As we walked, we talked absentmindedly about the Greeks and their superiority, and I thought about the first time I’d seen Greek ruins up close.  It was on a trip to Greece with my family when I was a teenager.  We were looking for family, but taking in some sights along the way.  I spent the day at Olympus with my dad, Greek grandfather, and uncle.  I remember clearly the feeling of disgust I had for the people of Greece.  How could they let their precious temples be ruined like this?  Why didn’t they stand the columns back up?


In Paestum, I was amazed at how intact the temples were.  So much so that we could do side-by-side comparisons of architectural changes over 500 years.  Brilliant.

At the end of two hours of strolling and thinking in the sun, we were starving.  It was most assuredly time for pizza.  After a ridiculous episode whereby we unknowingly tried to enter a restaurant from the back side, left in a bit of a huff, walked 4 blocks and unwittingly ended up entering the same restaurant from the correct direction, we were seated with 2, count them 2, huge bottles of water in front of us.

Note:  the Ant and I carry our own water bottles with us wherever we go.  By this time we had consumed every drop.  The only way to really get water in a restaurant in Italy is to buy it.  From a bottle.  Or to fill in the restroom, which we do regularly.  Today, we bought water.

On our first attempt to enter the restaurant, we’d spotted a menu and scoped out the pizzas.  We already had our favorites picked out:  cherry tomatoes and rocket for the Ant, squash blossom for me.

One bottle of water already in our stomachs, we scarfed these heavenly pizzas down.  Most pizzas come served whole in Italy, with a knife and fork.  You get to cut to size and eat however you see fit.  Some people cut pieces and eat with their hands.  Some cut slices and then cut them into smaller pieces to eat with a fork.  Others eat the center, and leave the crust (I consider this a great crime).  On days like today, we start with big pieces folded and stuffed in our faces, then cut smaller and smaller pieces, packing the dough and cheese in.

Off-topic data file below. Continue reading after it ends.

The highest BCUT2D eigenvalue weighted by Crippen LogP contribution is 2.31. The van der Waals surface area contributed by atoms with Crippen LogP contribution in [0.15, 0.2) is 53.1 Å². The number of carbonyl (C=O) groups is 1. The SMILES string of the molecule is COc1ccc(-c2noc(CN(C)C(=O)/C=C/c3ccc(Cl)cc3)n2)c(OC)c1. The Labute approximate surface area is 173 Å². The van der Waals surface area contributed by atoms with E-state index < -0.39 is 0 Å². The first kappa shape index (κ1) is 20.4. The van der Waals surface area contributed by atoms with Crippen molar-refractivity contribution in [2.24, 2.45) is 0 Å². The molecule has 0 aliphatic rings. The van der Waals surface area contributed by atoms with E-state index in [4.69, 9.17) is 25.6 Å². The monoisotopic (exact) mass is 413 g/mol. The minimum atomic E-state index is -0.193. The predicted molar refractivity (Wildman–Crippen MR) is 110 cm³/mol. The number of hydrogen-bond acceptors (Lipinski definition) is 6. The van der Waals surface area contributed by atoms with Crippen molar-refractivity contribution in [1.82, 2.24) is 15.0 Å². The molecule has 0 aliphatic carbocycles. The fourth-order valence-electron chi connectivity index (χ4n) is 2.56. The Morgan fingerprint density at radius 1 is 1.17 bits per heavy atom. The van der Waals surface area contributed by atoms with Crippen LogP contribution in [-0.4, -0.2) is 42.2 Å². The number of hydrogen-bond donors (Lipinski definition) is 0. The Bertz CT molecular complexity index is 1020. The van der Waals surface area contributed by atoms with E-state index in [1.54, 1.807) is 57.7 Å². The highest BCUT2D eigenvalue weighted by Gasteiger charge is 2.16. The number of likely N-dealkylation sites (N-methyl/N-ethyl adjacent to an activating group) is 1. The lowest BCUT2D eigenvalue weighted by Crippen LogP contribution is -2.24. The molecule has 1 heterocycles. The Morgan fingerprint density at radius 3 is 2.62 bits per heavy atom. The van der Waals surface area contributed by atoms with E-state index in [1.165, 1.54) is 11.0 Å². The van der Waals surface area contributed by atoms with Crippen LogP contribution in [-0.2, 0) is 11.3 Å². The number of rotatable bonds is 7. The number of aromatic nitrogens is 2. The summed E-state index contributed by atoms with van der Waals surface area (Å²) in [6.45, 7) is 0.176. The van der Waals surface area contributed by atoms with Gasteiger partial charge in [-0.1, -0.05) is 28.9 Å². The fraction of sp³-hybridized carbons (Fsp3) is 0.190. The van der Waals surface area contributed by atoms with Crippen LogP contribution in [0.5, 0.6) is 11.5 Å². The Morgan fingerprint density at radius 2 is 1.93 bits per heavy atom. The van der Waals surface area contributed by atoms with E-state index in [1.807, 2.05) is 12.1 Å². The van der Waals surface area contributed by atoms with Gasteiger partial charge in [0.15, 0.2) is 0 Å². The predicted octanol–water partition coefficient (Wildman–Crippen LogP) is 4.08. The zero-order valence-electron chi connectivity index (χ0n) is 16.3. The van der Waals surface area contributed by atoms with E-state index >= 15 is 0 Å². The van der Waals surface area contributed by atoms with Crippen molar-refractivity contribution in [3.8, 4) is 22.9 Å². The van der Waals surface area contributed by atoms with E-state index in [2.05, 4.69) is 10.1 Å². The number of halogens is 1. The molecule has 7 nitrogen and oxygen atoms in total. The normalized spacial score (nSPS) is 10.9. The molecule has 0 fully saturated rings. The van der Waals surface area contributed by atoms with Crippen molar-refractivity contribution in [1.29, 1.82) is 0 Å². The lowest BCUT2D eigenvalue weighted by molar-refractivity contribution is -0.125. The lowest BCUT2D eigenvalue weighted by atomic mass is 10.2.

Whatever water was left, we poured into our empty bottles and prepared for the second half of the day:  the museum.

The second great historical site at Paestum is the tomb of the diver.  Dating back to the Greeks, this sarcophagus is rare, maybe unique in its preservation (thanks, mosquitos).  The insides of the box were painted with scenes to entertain the dead.  The lid of this one was painted with an image of a diver, gracefully leaping from a great height into the unknown, a peaceful look and feel about him.

The walls of the box were painted with scenes from a party.  A very festive party.  Perhaps even a very gay party…

As we stood and looked at the panels, a tour group of British school-kids came through with a tour guide.  I stood nearby to catch a free lesson.

“The panels depict a typical party.  The first man sits on a sofa, beckoning for more wine, waiting in anticipation.  The second grouping shows two men playing a game in which a plate is balanced on a stick, and the last drop of wine is flicked from the glass in an attempt to hit the plate, knocking it to the floor.”

He paused.

“The third group shows one man playing an instrument, and engaged in a show of affection,” another pause, “more than just enjoying each other’s company.”  The kids looked closer.  The guide continued:

“Now I’m not one to say whether this is a scene of homo-eroticism, but that is the prevailing view of the experts.”  I chuckled a little.  The musician was all but pinching the other guy’s nipple.  Maybe I should consider a career in ancient Greek art.

Feeling like we should make use of our museum tickets, we cruised through, checked out the super-old bronze vases, and penis-shaped pots.  Gay.

Leaving the museum, we praised the gods and goddesses for the lack of present-day mosquitoes in Paestum.  We’d commune with our ancestors later.  For me, I’d found other connections with my ancient brothers and sisters.  Any people who celebrated ceramic sexuality, squash-blossoms, and leaps into the unknown were my people.

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June 18, 2010   1 Comment


I am exactly 1/8 Greek.  I was brought up, however, approximately 120% Greek and 110% Italian, depending on the day.  You see, the Greeks invented math, so we get to change the rules.

My grandfather is 1/2 Greek, but I think he’s pretty much all Greek.  Because his mom was from France, he wasn’t allowed to attend the Greek Orthodox church, or the Greek School at the church.  Well, they let him attend, but they wouldn’t speak Greek to him.  So, he is still making up for it.